Investigators from University of Maryland Target Anions (Antibacterial activity and ion release of bonding agent containing amorphous calcium phosphate nanoparticles)
By a News Reporter-Staff News Editor at Biotech Week -- Researchers detail new data in Anions. According to news reporting originating in Baltimore, Maryland, by NewsRx journalists, research stated, "Recurrent caries at the margins is a primary reason for restoration failure. The objectives of this study were to develop bonding agent with the double benefits of antibacterial and remineralizing capabilities, to investigate the effects of NACP filler level and solution pH on Ca and P ion release from adhesive, and to examine the antibacterial and dentin bond properties."
The news reporters obtained a quote from the research from the University of Maryland, "Nanoparticles of amorphous calcium phosphate (NACP) and a quaternary ammonium monomer (dimethylaminododecyl methacrylate, DMADDM) were synthesized. Scotchbond Multi-Purpose (SBMP) primer and adhesive served as control. DMADDM was incorporated into primer and adhesive at 5% by mass. NACP was incorporated into adhesive at filler mass fractions of 10%, 20%, 30% and 40%. A dental plaque microcosm biofilm model was used to test the antibacterial bonding agents. Calcium (Ca) and phosphate (P) ion releases from the cured adhesive samples were measured vs. filler level and solution pH of 7, 5.5 and 4. Adding 5% DMADDM and 10-40% NACP into bonding agent, and water-aging for 28 days, did not affect dentin bond strength, compared to SBMP control at 1 day (p > 0.1). Adding DMADDM into bonding agent substantially decreased the biofilm metabolic activity and lactic acid production. Total microorganisms, total streptococci, and mutans streptococci were greatly reduced for bonding agents containing DMADDM. Increasing NACP filler level from 10% to 40% in adhesive increased the Ca and P ion release by an order of magnitude. Decreasing solution pH from 7 to 4 increased the ion release from adhesive by 6-10 folds. Signcance. Bonding agents containing antibacterial DMADDM and remineralizer NACP were formulated to have Ca and P ion release, which increased with NACP filler level from 10% to 40% in adhesive. NACP adhesive was 'smart' and dramatically increased the ion release at cariogenic pH 4, when these ions would be most-needed to inhibit caries."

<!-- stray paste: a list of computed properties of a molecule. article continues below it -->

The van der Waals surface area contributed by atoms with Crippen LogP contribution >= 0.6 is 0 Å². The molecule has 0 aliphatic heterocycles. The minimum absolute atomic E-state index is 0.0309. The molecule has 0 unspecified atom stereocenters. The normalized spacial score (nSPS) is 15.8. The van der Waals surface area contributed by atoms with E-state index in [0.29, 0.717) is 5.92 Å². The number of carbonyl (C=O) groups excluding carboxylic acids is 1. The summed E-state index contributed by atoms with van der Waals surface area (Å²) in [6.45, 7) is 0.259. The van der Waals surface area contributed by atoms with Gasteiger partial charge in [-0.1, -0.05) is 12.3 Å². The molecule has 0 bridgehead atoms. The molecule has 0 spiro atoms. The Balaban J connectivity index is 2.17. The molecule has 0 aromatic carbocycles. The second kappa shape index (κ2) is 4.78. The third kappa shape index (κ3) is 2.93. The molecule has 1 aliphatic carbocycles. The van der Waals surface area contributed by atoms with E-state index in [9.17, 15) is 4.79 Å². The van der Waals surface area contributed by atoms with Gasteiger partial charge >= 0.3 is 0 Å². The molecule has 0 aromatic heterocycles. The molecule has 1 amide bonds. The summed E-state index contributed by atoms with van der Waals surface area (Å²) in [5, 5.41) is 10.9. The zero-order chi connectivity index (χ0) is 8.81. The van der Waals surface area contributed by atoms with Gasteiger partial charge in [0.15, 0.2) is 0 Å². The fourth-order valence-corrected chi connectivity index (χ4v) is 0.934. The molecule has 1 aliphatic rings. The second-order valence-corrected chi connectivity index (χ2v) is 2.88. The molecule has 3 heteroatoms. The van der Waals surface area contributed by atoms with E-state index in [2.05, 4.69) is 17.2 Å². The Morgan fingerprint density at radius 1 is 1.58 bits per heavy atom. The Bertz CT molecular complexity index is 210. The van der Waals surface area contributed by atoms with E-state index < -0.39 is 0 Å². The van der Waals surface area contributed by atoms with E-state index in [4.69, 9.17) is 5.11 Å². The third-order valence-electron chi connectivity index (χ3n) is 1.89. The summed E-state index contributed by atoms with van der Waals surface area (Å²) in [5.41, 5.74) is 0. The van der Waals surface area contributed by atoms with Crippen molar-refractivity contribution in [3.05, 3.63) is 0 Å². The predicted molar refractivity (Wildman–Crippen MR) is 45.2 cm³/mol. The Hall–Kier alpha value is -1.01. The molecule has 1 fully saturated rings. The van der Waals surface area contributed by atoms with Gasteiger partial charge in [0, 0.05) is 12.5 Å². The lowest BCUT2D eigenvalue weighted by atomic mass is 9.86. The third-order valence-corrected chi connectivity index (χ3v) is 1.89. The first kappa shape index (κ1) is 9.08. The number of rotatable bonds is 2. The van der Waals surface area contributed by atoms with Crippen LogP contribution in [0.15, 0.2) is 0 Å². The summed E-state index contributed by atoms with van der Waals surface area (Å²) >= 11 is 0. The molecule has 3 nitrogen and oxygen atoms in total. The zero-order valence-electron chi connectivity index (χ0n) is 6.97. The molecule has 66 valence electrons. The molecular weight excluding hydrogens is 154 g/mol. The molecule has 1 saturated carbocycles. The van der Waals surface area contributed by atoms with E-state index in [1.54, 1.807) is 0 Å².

According to the news reporters, the research concluded: "Therefore, bonding agent containing DMADDM and NACP may be promising to inhibit biofilms and remineralize tooth lesions thereby increasing the restoration longevity."
For more information on this research see: Antibacterial activity and ion release of bonding agent containing amorphous calcium phosphate nanoparticles. Dental Materials, 2014;30(8):891-901. Dental Materials can be contacted at: Elsevier Sci Ltd, The Boulevard, Langford Lane, Kidlington, Oxford OX5 1GB, Oxon, England. (Elsevier - www.elsevier.com; Dental Materials - www.elsevier.com/wps/product/cws_home/601024)
Our news correspondents report that additional information may be obtained by contacting C. Chen, University of Maryland, Dept. of Mech Engn, Baltimore, MD 21250, United States. Additional authors for this research include M.D. Weir, L. Cheng, N.J. Lin, S. Lin-Gibson, L.C. Chow, X.D. Zhou and H.H.K. Xu (see also Anions).
Keywords for this news article include: Baltimore, Maryland, United States, North and Central America, Anions, Calcium Compounds, Calcium Phosphates, Dentistry, Emerging Technologies, Inorganic Chemicals, Nanoparticle, Nanotechnology, Phosphoric Acids, Phosphorus Compounds
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